As I couldn't think of any other place where I should post this information to get someone to fix it:
XPPSL version 1.5.1 introduced a bug in its bundled hwloc. This results in wrong process binding using slurm when the KNL is configured in SNC4 + Flat. In particular when, e.g. running 4 processes per KNL, the first two processes are bound correctly, the third hower is bound to the hwthread id #2 of all 64 cores, the fourth process to hwthread id #3 of all cores. Thus process 3 and 4 are running one thread on every core instead of 4 threads on 16 cores only. SNC4 + Cache is not affected.
This bug has not been fixed in 1.5.2. I actually wanted to dig into the sources to find the exact bug, however as it seems like Intel still prefers to hide any changes to open source software as good as possible, I gave up and just inform you this way. A public github page or a simple bugtracker could be useful as well for users to submit bugs. If such thing actually exists (and I do not have to register any product to get access), please tell me where I can find it.
I'm using a very naive slurm (vanilla 17.02) setup, you can essentially reproduce it by using default configuration. Only slurm is interacting with hwloc, I do not interact with it directly.
Anyway, I had a closer look at both the xppsl modified hwloc and slurm affinity source code:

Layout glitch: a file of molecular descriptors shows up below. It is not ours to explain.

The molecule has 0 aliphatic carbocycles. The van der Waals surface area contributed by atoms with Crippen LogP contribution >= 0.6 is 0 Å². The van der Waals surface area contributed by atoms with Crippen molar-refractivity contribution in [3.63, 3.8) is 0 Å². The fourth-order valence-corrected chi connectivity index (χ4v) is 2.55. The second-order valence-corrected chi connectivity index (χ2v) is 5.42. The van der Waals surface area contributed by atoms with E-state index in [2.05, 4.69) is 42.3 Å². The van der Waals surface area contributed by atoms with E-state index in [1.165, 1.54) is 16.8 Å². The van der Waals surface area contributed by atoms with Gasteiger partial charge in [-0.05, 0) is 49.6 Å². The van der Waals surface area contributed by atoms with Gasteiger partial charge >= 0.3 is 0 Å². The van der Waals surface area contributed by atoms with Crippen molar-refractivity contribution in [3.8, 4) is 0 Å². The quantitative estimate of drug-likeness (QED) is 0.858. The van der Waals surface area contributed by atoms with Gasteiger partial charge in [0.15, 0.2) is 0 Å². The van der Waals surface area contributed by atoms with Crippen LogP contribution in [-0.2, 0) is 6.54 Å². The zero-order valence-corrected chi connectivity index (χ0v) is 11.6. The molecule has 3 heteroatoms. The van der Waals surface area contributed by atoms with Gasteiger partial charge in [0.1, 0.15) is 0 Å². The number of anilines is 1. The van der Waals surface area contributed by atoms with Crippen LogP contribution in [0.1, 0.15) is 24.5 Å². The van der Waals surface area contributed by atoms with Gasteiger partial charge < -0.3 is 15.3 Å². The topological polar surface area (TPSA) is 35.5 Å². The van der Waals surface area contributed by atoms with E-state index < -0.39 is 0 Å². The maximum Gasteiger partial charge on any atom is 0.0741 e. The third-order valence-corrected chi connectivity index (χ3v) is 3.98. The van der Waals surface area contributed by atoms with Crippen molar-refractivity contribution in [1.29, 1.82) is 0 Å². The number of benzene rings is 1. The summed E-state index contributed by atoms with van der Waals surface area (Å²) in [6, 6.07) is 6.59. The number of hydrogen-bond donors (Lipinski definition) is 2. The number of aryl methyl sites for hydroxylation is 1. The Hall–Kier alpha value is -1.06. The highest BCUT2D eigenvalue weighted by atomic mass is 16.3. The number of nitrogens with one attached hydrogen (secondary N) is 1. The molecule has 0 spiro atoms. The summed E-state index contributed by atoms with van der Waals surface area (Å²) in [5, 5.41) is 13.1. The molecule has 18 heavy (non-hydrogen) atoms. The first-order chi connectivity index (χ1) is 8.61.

One can argue wether the issue is actually caused by a previous bug in xppsl hwloc (up to 1.5.0) that slurm circumvated in its source and has been fixed in 1.5.1 causing slurm to malfunction as it assumes xppsl hwloc to be broken. Or one can argue that with xppsl 1.5.1 hwloc the OCP has been violated potentially causing issues in any software relying on the previous behavior.
In particular the behavior of some functions (see diff include/hwloc/helper.h 1.5.0 -> 1.5.1) has been changed to ignore objects with empty CPU sets. Slurm indirectly relies on at least one of these functions (see src/slurmd/common/xcpuinfo.c) and assumes it to not ignore objects with empty CPU sets, instead earlier checks indices for empty CPU sets in an earlier step and ignores these later.
These two different approaches to ignore empty CPU sets used in conjunction cause wrong behavior.
At least those are my assumptions after investigating both source codes, I have not yet written a minimal working example to confirm.
However I'm very confident these assumptions are correct.
It turned out all my assumptions have been correct. See a proposed patch for slurm to work for both the old and new hwloc behavior (by re-checking for empty CPU sets) in the attachments (I will try to get that patch or a better solution upstream).